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Sunday, June 3, 2012

Mass Effect 3 (9.7/10)

Video games represent many different things for many different people. Personally, immersion is my favorite form of escapism; I love losing myself in interactive worlds. But nothing I've played has captured my imagination more so than the Mass Effect series. I don't know why I connected with it on such a deep level, but it goes beyond the fact that I'm such a sci fi nerd. Mass Effect 3 may bring Shepherd's saga to a close, but for me it was a much more personal experience. It wasn't just the ending to a fantastic narrative (yes, I have all the books and comics) and a wonderfully engaging video game experience... but I've never felt like I had more invested in a fiction beyond Star Wars. Those who know me well will tell you, that's saying something!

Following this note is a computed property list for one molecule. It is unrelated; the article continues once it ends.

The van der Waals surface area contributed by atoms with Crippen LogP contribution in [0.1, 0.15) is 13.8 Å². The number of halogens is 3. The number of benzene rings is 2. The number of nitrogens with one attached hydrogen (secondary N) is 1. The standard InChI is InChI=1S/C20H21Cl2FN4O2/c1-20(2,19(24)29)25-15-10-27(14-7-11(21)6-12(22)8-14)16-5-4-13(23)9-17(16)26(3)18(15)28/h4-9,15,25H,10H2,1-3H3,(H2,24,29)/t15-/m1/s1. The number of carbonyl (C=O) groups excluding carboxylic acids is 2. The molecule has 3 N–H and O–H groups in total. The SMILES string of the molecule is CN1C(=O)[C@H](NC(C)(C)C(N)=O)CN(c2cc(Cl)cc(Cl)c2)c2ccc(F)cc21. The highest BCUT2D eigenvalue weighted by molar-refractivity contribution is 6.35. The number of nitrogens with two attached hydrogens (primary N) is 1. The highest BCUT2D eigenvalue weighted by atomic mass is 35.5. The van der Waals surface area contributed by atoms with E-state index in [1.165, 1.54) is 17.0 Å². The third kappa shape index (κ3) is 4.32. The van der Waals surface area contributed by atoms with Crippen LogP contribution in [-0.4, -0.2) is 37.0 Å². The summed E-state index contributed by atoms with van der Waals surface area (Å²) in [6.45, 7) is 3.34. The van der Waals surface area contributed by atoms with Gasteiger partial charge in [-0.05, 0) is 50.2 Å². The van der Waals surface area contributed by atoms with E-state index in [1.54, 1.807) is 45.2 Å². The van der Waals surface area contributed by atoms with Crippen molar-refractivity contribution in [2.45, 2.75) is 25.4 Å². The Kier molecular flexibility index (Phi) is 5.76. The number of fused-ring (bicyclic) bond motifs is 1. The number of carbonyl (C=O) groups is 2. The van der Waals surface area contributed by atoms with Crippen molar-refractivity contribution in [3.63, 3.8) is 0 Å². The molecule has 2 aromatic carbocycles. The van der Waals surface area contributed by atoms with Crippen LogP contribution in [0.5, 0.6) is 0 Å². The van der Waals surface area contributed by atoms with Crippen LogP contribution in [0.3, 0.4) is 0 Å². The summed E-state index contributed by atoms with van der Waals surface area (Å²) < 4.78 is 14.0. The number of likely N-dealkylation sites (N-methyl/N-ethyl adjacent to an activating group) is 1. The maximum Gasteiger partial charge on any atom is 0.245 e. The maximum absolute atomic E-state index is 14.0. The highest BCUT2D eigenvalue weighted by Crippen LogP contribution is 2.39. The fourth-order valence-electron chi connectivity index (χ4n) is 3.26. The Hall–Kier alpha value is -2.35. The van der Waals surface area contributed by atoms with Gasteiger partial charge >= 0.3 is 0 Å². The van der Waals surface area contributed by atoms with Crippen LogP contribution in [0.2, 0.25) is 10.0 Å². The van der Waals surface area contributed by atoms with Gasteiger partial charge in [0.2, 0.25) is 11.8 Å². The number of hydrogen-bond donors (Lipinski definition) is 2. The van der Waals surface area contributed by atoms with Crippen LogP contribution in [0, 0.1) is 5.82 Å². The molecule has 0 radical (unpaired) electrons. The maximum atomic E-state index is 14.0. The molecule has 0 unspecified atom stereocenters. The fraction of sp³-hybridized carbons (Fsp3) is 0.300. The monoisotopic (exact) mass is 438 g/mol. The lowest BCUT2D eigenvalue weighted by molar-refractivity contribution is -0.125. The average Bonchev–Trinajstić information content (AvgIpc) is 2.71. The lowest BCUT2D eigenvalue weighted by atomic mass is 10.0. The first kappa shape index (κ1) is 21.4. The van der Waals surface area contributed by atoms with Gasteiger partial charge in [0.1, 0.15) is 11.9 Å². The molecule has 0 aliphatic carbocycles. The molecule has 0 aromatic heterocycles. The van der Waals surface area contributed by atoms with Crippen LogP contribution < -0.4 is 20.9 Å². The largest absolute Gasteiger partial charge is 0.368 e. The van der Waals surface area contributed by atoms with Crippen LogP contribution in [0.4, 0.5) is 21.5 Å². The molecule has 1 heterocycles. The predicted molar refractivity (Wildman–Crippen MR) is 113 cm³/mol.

In the interest of avoiding spoilers, I'm not going to mention much about the plot. Considering how the whole idea of the series in the first place is player choice and how those choices play out, everyone would have a slightly different experience. Long story short... the Reapers finally arrive as Shepherd warned (and was subsequently ignored), and are systematically destroying all organic life in the universe. In a mildly annoying plot twist, it turns out there is a super weapon that the Protheans were working on when they got pinched (how convenient is that?!). But getting it built will take the combined cooperation of not only the Council, but the aid of each race as well. With the Illusive Man and Cerberus trying to foil Shepherd at every turn, it's up to our hero to unite all the different species throughout the galaxy to fight back and face the Reaper threat once and for all. The wonderfully rich and detailed universe is still there for us to explore, but not without an overwhelming sense of urgency... the clock is ticking.